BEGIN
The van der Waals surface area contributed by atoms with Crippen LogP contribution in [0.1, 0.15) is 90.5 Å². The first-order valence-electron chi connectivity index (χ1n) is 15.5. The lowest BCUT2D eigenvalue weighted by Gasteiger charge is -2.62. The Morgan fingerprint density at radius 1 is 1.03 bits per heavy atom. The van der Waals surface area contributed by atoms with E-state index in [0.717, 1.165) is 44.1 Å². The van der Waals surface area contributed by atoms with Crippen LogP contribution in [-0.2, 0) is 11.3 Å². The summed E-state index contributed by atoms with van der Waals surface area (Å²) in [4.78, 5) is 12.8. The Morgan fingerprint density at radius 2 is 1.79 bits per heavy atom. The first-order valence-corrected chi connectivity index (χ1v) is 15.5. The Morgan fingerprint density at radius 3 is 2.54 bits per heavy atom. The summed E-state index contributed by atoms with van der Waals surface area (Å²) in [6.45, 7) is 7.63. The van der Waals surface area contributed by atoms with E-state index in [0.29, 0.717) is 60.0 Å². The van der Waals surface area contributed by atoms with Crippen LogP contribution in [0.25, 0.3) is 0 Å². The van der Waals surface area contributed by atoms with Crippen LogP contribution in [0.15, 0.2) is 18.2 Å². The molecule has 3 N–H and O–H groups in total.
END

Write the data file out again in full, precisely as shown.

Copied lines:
The van der Waals surface area contributed by atoms with Crippen LogP contribution in [0.1, 0.15) is 90.5 Å². The first-order valence-electron chi connectivity index (χ1n) is 15.5. The lowest BCUT2D eigenvalue weighted by Gasteiger charge is -2.62. The Morgan fingerprint density at radius 1 is 1.03 bits per heavy atom. The van der Waals surface area contributed by atoms with E-state index in [0.717, 1.165) is 44.1 Å². The van der Waals surface area contributed by atoms with Crippen LogP contribution in [-0.2, 0) is 11.3 Å². The summed E-state index contributed by atoms with van der Waals surface area (Å²) in [4.78, 5) is 12.8. The Morgan fingerprint density at radius 2 is 1.79 bits per heavy atom. The first-order valence-corrected chi connectivity index (χ1v) is 15.5. The Morgan fingerprint density at radius 3 is 2.54 bits per heavy atom. The summed E-state index contributed by atoms with van der Waals surface area (Å²) in [6.45, 7) is 7.63. The van der Waals surface area contributed by atoms with E-state index in [0.29, 0.717) is 60.0 Å². The van der Waals surface area contributed by atoms with Crippen LogP contribution in [0.25, 0.3) is 0 Å². The van der Waals surface area contributed by atoms with Crippen LogP contribution in [0.15, 0.2) is 18.2 Å². The molecule has 3 N–H and O–H groups in total.